After reading Beth's elemental town-name Newscripts last week, I spent a bit of time looking through Nicholas C. Thomas' article trying to find the closest elmental town to Washington, D.C. Of the ones listed, Barium Springs, N.C., is the closest, at just under 400 miles away. (Although Alloy, W.Va., is a bit closer, it's not an elemental name, so I'm not counting it.) I thought this area should have tons of elementally named towns, what with all the science that goes on here. Maybe we can convince some towns to change their names for the International Year of Chemistry 2011? I'm thinking "Radon, District of Columbia" has a nice ring to it (especially as we're ringing out Radon Action Month). Or maybe "Lead," to go with all the contamination we have in our soil and water. Anyhow, not finding any towns in the area currently named after elements, I was surprised to stumble upon some graffiti on the trash can across the street from my apartment building. I'm not sure if this is someone's nickname or a territorial marker, but it made my day and got me thinking, which reminded me of this elementally named night club/lounge/restaurant only blocks from the American Chemical Society headquarters. So, I did a Google maps search for a bunch of elements in D.C. Not surprisingly, fluorine, sodium, neon, and other commonly known and used elements popped up a lot. But I also found a nice elemental shoe and clothing store just down the road from my apartment. When I asked Carbon's owner, Kevin Powers, whether there was any chemistry behind naming his store, he responded with "I sell shoes, furniture and accessories. At the molecular level, they each include carbon as an element... A nice common 'bond.' " Most of D.C.'s elemental and chemical names appear in buildings such as this, which houses (although you'd never know it) Alkylphenols & Ethoxylates, the Environmental Arsenic Council, the Chlorinated Paraffins Industry Association, the Acrylonitrile Group, the Emulsion Polymers Council, the Vinyl Acetate Council, et cetera. Not as exciting as the graffiti, night clubs, and shopping options in the area, although the workers in this particular building got to witness a little bit of action a few months ago when a protester stopped traffic in a busy intersection to demand a few million...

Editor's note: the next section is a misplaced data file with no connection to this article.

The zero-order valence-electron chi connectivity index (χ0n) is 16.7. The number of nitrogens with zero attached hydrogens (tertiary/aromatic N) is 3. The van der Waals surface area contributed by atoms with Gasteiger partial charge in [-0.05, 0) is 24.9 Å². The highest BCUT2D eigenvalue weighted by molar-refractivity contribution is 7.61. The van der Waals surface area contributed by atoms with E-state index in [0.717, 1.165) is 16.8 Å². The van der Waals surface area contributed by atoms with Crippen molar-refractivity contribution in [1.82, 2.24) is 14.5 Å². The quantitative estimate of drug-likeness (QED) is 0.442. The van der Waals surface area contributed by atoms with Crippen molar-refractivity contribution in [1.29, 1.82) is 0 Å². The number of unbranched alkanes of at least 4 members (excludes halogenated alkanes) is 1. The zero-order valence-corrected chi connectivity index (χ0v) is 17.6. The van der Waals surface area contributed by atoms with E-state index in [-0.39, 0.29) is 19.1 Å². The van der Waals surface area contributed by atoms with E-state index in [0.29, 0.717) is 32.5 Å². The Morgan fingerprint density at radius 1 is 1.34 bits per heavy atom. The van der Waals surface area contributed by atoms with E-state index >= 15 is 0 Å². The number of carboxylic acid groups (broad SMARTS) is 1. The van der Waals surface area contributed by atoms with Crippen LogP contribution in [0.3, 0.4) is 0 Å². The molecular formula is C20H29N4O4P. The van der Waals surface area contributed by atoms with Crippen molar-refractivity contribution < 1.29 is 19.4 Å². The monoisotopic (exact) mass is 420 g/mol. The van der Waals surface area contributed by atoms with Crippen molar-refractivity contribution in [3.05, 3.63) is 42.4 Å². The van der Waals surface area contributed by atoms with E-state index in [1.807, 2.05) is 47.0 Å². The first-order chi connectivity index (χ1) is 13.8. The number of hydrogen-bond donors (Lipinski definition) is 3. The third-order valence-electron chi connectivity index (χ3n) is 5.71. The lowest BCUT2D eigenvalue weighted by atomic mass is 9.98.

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May I Have A Little Acid In My Salt Water, Please?
Oct02

May I Have A Little Acid In My Salt Water, Please?